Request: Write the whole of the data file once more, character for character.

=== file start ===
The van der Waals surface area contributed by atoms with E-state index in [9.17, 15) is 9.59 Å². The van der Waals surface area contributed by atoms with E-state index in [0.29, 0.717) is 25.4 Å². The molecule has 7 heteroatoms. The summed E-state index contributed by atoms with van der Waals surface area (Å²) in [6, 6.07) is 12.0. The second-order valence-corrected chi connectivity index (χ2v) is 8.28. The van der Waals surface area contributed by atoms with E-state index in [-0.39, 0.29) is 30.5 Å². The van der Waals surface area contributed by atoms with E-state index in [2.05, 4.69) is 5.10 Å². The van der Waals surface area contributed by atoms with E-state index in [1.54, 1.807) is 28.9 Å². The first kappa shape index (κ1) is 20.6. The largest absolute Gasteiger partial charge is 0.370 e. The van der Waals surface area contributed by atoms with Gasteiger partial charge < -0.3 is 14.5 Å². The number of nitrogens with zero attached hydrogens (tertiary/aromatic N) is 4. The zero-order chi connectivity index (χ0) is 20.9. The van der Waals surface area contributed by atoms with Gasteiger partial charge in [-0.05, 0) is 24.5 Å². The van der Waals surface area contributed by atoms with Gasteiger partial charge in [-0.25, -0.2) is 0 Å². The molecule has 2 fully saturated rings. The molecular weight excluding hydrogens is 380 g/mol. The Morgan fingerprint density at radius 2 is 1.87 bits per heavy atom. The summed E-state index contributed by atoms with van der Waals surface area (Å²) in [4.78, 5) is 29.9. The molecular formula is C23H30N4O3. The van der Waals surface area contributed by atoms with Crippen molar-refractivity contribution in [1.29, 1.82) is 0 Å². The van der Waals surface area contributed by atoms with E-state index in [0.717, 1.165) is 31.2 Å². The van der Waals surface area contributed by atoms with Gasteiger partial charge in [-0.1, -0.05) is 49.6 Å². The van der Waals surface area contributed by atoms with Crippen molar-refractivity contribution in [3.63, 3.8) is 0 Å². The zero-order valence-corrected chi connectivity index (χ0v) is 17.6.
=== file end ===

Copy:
The van der Waals surface area contributed by atoms with E-state index in [9.17, 15) is 9.59 Å². The van der Waals surface area contributed by atoms with E-state index in [0.29, 0.717) is 25.4 Å². The molecule has 7 heteroatoms. The summed E-state index contributed by atoms with van der Waals surface area (Å²) in [6, 6.07) is 12.0. The second-order valence-corrected chi connectivity index (χ2v) is 8.28. The van der Waals surface area contributed by atoms with E-state index in [-0.39, 0.29) is 30.5 Å². The van der Waals surface area contributed by atoms with E-state index in [2.05, 4.69) is 5.10 Å². The van der Waals surface area contributed by atoms with E-state index in [1.54, 1.807) is 28.9 Å². The first kappa shape index (κ1) is 20.6. The largest absolute Gasteiger partial charge is 0.370 e. The van der Waals surface area contributed by atoms with Gasteiger partial charge < -0.3 is 14.5 Å². The number of nitrogens with zero attached hydrogens (tertiary/aromatic N) is 4. The zero-order chi connectivity index (χ0) is 20.9. The van der Waals surface area contributed by atoms with Gasteiger partial charge in [-0.05, 0) is 24.5 Å². The van der Waals surface area contributed by atoms with Gasteiger partial charge in [-0.25, -0.2) is 0 Å². The molecule has 2 fully saturated rings. The molecular weight excluding hydrogens is 380 g/mol. The Morgan fingerprint density at radius 2 is 1.87 bits per heavy atom. The summed E-state index contributed by atoms with van der Waals surface area (Å²) in [4.78, 5) is 29.9. The molecular formula is C23H30N4O3. The van der Waals surface area contributed by atoms with Crippen molar-refractivity contribution in [1.29, 1.82) is 0 Å². The van der Waals surface area contributed by atoms with E-state index in [0.717, 1.165) is 31.2 Å². The van der Waals surface area contributed by atoms with Gasteiger partial charge in [-0.1, -0.05) is 49.6 Å². The van der Waals surface area contributed by atoms with Crippen molar-refractivity contribution in [3.63, 3.8) is 0 Å². The zero-order valence-corrected chi connectivity index (χ0v) is 17.6.